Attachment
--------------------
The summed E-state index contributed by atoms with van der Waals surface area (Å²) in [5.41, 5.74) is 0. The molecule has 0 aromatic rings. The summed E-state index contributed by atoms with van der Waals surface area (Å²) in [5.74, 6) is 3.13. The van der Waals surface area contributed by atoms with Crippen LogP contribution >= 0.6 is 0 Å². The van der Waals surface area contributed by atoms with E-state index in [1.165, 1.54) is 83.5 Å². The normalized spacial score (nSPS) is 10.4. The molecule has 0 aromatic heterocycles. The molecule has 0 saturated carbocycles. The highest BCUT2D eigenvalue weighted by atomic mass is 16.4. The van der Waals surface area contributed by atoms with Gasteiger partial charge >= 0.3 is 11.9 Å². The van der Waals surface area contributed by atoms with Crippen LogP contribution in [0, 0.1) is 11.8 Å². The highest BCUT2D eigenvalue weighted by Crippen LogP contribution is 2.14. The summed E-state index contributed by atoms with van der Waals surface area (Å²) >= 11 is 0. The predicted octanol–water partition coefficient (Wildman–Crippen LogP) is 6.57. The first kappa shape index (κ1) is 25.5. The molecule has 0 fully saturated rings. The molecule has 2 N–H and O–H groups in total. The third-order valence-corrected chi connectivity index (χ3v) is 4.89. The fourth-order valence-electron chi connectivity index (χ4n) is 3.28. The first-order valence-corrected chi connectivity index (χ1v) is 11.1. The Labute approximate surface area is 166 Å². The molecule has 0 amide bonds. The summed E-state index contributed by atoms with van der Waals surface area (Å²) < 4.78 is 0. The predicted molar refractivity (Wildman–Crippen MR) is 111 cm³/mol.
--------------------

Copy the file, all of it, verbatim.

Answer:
The summed E-state index contributed by atoms with van der Waals surface area (Å²) in [5.41, 5.74) is 0. The molecule has 0 aromatic rings. The summed E-state index contributed by atoms with van der Waals surface area (Å²) in [5.74, 6) is 3.13. The van der Waals surface area contributed by atoms with Crippen LogP contribution >= 0.6 is 0 Å². The van der Waals surface area contributed by atoms with E-state index in [1.165, 1.54) is 83.5 Å². The normalized spacial score (nSPS) is 10.4. The molecule has 0 aromatic heterocycles. The molecule has 0 saturated carbocycles. The highest BCUT2D eigenvalue weighted by atomic mass is 16.4. The van der Waals surface area contributed by atoms with Gasteiger partial charge >= 0.3 is 11.9 Å². The van der Waals surface area contributed by atoms with Crippen LogP contribution in [0, 0.1) is 11.8 Å². The highest BCUT2D eigenvalue weighted by Crippen LogP contribution is 2.14. The summed E-state index contributed by atoms with van der Waals surface area (Å²) >= 11 is 0. The predicted octanol–water partition coefficient (Wildman–Crippen LogP) is 6.57. The first kappa shape index (κ1) is 25.5. The molecule has 0 fully saturated rings. The molecule has 2 N–H and O–H groups in total. The third-order valence-corrected chi connectivity index (χ3v) is 4.89. The fourth-order valence-electron chi connectivity index (χ4n) is 3.28. The first-order valence-corrected chi connectivity index (χ1v) is 11.1. The Labute approximate surface area is 166 Å². The molecule has 0 amide bonds. The summed E-state index contributed by atoms with van der Waals surface area (Å²) < 4.78 is 0. The predicted molar refractivity (Wildman–Crippen MR) is 111 cm³/mol.